As time goes on technology improves. While DDR was popular 5 or 6 years ago, DDR2 has taken it’s place with DDR3 becoming more and more popular everyday. As the memory technology improves the speed doubles, which means better performance. Not only does it become faster, but more energy efficient as well. DDR required 2.5 volts to operate. DDR2 requires only 1.8 volts and DDR3 only 1.5 volts.

DDR Memory
FSB in Mhz MT/s – Millions of Transfers per Second Peak Bandwidth in MB/s DDR Name PC Name
100 200 1600 DDR-200 PC-1600
133 266 2100 DDR-266 PC-2100
166 333 2700 DDR-333 PC-2700
200 400 3200 DDR-400 PC-3200
DDR2 Memory
FSB in Mhz MT/s – Millions of Transfers per Second Peak Bandwidth in MB/s DDR Name PC Name
100 400 3200 DDR2-400 PC2-3200
133 533 4200 DDR2-533 PC2-4200
166 667 5300 DDR2-667 PC2-5300
200 800 6400 DDR2-800 PC2-6400
266 1066 8500 DDR2-1066 PC2-8500
DDR3 Memory
FSB in Mhz MT/s – Millions of Transfers per Second Peak Bandwidth in MB/s DDR Name PC Name
133 1066 8500 DDR3-1066 PC3-8500
166 1333 10600 DDR3-1333 PC3-10600
200 1600 12800 DDR3-1600 PC3-12800

The most important knowledge to gather from the above list is to compare actual FSB speeds for each memory type. Notice how each progression improves performance dramatically at a given FSB speed? Isn’t technology grand!

What you need to know about RAM before you upgrade

  • You must choose the same type RAM that is already installed in your computer (DDR, DDR2, or DDR3)
  • If you plan to upgrade other components, such as a CPU and motherboard, at a later time it is advisable to buy a higher RAM speed than what is currently in your computer. As an example: If your computer uses DDR2-667 RAM and you intend to upgrade the CPU and motherboard at a later time you could buy DDR2-800. The memory will operate at the lower speed of your current CPU/motherboard, but will function at the proper DDR2-800 speed if you upgrade.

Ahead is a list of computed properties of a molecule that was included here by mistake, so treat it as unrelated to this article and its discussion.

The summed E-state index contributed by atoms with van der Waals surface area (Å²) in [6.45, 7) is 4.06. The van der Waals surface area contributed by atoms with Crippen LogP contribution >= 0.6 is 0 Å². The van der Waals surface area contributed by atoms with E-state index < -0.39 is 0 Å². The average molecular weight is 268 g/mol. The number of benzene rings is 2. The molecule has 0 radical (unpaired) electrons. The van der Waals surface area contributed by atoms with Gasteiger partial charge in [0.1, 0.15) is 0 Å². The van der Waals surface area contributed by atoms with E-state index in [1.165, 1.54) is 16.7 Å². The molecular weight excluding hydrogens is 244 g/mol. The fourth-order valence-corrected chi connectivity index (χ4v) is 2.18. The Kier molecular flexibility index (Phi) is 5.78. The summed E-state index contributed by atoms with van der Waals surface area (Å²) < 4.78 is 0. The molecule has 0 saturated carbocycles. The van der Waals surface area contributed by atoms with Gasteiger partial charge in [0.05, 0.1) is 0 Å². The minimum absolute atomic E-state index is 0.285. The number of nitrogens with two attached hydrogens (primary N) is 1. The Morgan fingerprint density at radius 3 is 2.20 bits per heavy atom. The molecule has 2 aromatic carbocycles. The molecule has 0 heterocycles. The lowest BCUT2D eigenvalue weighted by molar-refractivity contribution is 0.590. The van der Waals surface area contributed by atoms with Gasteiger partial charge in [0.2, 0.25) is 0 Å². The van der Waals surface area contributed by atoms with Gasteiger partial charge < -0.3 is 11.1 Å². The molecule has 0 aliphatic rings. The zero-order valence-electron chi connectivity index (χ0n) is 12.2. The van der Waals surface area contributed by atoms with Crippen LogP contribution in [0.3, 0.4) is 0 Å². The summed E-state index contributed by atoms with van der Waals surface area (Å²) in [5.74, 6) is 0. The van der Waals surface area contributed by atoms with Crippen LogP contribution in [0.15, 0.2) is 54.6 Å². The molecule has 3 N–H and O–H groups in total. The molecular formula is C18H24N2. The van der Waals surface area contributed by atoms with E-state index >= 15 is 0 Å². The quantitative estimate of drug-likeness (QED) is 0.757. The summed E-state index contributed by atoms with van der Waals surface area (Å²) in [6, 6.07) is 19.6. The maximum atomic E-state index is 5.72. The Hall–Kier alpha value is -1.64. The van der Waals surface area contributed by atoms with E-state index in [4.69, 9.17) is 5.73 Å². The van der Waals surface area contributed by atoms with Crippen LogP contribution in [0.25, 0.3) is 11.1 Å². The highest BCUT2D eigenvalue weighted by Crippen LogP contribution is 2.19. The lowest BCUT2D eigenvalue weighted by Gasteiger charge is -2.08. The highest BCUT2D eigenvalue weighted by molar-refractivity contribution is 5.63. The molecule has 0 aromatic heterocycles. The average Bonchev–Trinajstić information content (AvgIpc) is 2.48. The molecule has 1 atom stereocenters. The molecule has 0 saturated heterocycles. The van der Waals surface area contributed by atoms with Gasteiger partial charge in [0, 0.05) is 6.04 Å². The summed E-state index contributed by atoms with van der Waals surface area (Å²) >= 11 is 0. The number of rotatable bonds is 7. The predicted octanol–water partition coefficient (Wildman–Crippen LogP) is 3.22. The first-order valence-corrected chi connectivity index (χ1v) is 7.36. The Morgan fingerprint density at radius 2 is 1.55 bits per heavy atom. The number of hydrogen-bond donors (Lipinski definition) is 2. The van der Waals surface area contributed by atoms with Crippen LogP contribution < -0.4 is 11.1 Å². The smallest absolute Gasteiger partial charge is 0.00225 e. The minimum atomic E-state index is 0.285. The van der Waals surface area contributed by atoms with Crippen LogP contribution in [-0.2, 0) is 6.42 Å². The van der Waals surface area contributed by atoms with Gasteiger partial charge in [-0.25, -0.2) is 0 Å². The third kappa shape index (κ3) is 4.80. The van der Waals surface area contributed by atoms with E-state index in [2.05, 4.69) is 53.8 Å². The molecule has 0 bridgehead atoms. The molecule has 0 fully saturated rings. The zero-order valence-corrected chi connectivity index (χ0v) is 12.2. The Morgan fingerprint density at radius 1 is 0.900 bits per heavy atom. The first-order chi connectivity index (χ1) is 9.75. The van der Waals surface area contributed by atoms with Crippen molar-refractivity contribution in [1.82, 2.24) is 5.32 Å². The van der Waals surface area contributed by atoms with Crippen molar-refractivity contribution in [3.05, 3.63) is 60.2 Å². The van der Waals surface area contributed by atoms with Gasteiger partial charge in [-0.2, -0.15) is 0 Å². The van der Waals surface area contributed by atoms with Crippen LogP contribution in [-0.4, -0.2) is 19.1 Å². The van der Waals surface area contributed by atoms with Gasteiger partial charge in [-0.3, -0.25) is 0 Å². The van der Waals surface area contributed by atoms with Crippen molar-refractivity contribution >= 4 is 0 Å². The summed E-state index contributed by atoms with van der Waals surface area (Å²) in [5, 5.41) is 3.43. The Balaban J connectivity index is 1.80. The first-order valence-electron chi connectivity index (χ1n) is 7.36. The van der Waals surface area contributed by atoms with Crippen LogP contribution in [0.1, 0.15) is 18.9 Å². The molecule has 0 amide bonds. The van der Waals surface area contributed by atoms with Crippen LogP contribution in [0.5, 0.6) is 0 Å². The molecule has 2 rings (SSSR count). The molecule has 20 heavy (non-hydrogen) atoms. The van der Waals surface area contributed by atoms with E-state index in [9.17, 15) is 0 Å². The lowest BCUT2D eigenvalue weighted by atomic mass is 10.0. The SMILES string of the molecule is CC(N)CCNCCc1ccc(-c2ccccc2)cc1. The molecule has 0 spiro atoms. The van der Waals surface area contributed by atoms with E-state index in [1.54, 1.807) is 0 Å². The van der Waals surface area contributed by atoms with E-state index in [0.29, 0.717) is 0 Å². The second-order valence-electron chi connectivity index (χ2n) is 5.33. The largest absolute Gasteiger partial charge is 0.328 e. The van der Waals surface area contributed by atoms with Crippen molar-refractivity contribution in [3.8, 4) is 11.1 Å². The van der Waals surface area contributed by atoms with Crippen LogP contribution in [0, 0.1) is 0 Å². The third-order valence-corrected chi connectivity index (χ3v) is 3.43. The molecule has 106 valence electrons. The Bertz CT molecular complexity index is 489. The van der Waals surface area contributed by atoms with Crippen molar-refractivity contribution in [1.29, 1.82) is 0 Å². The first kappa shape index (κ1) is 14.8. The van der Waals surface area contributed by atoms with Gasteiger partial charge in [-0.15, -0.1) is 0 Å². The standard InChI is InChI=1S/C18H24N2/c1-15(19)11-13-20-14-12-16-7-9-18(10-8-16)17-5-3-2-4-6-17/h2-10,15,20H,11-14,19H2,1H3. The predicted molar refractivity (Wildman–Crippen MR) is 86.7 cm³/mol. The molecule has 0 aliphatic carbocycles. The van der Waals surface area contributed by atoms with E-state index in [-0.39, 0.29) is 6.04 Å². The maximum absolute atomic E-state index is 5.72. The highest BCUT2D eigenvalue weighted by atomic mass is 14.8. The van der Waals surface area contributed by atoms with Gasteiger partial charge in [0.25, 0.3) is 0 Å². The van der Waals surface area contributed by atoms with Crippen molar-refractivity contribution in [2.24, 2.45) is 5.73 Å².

• Do not buy lower speed RAM sticks! Doing so will cause your computer to operate at the lower RAM speed and decrease performance!
  • Buy and use RAM in matching pairs. Using a matched pair of RAM sticks gives up to an additional 10% performance boost!
  • You can never have enough RAM. I suggest a minimum of 1GB for Windows XP users and 2GB for Windows Vista users.
  • Users of 32bit versions of Windows will only be able to access between 3 and 3.5GB of RAM. This is a limitation of the 32bit architecture.

I use and recommend Crucial Memory. Even if you don’t buy their memory they have a great tool on their site which allows you to see what type and speed memory you have in your computer!

About the Author

David Hartsock

Executive Editor/Owner/Admin of Daves Computer Tips and all-around good guy - Dave's interest in computers began in the early 1980's during the Apple II era. In the early 1990's the PC began to replace proprietary and mainframe devices in Dave's industry so he began to learn and experiment with the PC. Through DOS, Windows 3.1, Windows 95, Windows 98, Windows 2000, Windows XP, Vista, Windows 7, Windows 8.1, and now Windows 10. Dave became the "go to" guy for friends, family, and coworkers with computer problems. Daves Computer Tips was born in 2006 in an effort to share these experiences with others in an easy to understand, plain English, form.